Roman Vishniac Retrospective Opens at the Museum of Fine Arts, Houston, in September
Nearly 250 objects on view reposition Vishniac as one of the great modernists and social documentary photographers of the 20th century
HOUSTON—September 2, 2015—This month, the Museum of Fine Arts, Houston, presents Roman Vishniac Rediscovered, a survey of five decades of work by the photographer Roman Vishniac (1897–1990). Over the course of his lengthy career, Vishniac witnessed the sweeping artistic innovation of the Weimar era in Berlin, the Nazi Party’s ominous rise to power in Germany, the final years of traditional Jewish life in Eastern Europe, and immigrant life in America during and after World War II. His photographs provide a compelling record of this human drama.
Drawn from the extensive Roman Vishniac Archive at the International Center of Photography (ICP), Roman Vishniac Rediscovered presents newly discovered vintage prints, film footage, personal correspondence, and exhibition prints made from recently digitized negatives for a comprehensive reappraisal of the photographer’s output. Nearly 250 objects, including photographs, negatives, books, journals, and ephemera—many of them never seen before this exhibition premiered at the ICP—reveal a compositional acuity, inventiveness, and surprising stylistic range that solidifies Vishniac’s place among the 20th century’s most accomplished photographers. The exhibition is on view in Houston from September 24, 2015, to January 3, 2016.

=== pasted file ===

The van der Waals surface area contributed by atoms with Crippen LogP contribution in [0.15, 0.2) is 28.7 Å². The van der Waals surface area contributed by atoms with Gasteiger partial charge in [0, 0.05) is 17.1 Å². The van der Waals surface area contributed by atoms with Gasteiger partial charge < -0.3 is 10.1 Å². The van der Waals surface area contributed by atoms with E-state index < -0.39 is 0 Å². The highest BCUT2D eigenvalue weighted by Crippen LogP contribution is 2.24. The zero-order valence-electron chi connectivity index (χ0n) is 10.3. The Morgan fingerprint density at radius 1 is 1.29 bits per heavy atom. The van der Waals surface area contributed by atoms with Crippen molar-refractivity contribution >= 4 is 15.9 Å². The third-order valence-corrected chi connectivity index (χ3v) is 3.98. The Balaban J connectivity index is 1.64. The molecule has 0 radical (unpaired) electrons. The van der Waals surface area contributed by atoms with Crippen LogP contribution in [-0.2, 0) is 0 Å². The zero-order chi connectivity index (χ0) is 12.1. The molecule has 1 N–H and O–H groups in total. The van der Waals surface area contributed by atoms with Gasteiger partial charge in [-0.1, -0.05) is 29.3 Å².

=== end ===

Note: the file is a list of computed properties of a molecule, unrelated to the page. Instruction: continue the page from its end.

“For more than 70 years, Roman Vishniac has been known for his iconic images of Jewish life in prewar Eastern Europe,” said Gary Tinterow, Museum director. “This exhibition traces Vishniac’s development from prewar Berlin to postwar America, demonstrating that he was a talented formalist in addition to his documentary work.”